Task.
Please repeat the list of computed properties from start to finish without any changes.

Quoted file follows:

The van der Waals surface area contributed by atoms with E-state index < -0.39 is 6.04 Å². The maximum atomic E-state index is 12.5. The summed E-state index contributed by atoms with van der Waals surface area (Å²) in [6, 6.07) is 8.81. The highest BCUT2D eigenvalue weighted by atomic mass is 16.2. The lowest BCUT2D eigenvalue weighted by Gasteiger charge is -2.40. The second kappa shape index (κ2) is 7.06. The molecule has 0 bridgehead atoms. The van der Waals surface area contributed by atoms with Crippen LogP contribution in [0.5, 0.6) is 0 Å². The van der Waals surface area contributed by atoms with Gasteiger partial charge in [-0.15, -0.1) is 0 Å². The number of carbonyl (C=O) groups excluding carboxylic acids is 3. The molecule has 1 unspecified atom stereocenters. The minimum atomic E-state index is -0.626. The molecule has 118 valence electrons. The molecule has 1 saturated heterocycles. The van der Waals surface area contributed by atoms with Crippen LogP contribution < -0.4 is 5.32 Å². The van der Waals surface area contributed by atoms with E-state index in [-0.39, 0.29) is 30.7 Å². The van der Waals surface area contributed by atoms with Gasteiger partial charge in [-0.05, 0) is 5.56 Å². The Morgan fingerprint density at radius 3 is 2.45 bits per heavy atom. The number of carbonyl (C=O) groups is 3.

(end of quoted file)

The van der Waals surface area contributed by atoms with E-state index < -0.39 is 6.04 Å². The maximum atomic E-state index is 12.5. The summed E-state index contributed by atoms with van der Waals surface area (Å²) in [6, 6.07) is 8.81. The highest BCUT2D eigenvalue weighted by atomic mass is 16.2. The lowest BCUT2D eigenvalue weighted by Gasteiger charge is -2.40. The second kappa shape index (κ2) is 7.06. The molecule has 0 bridgehead atoms. The van der Waals surface area contributed by atoms with Crippen LogP contribution in [0.5, 0.6) is 0 Å². The van der Waals surface area contributed by atoms with Gasteiger partial charge in [-0.15, -0.1) is 0 Å². The number of carbonyl (C=O) groups excluding carboxylic acids is 3. The molecule has 1 unspecified atom stereocenters. The minimum atomic E-state index is -0.626. The molecule has 118 valence electrons. The molecule has 1 saturated heterocycles. The van der Waals surface area contributed by atoms with Crippen LogP contribution < -0.4 is 5.32 Å². The van der Waals surface area contributed by atoms with E-state index in [-0.39, 0.29) is 30.7 Å². The van der Waals surface area contributed by atoms with Gasteiger partial charge in [-0.05, 0) is 5.56 Å². The Morgan fingerprint density at radius 3 is 2.45 bits per heavy atom. The number of carbonyl (C=O) groups is 3.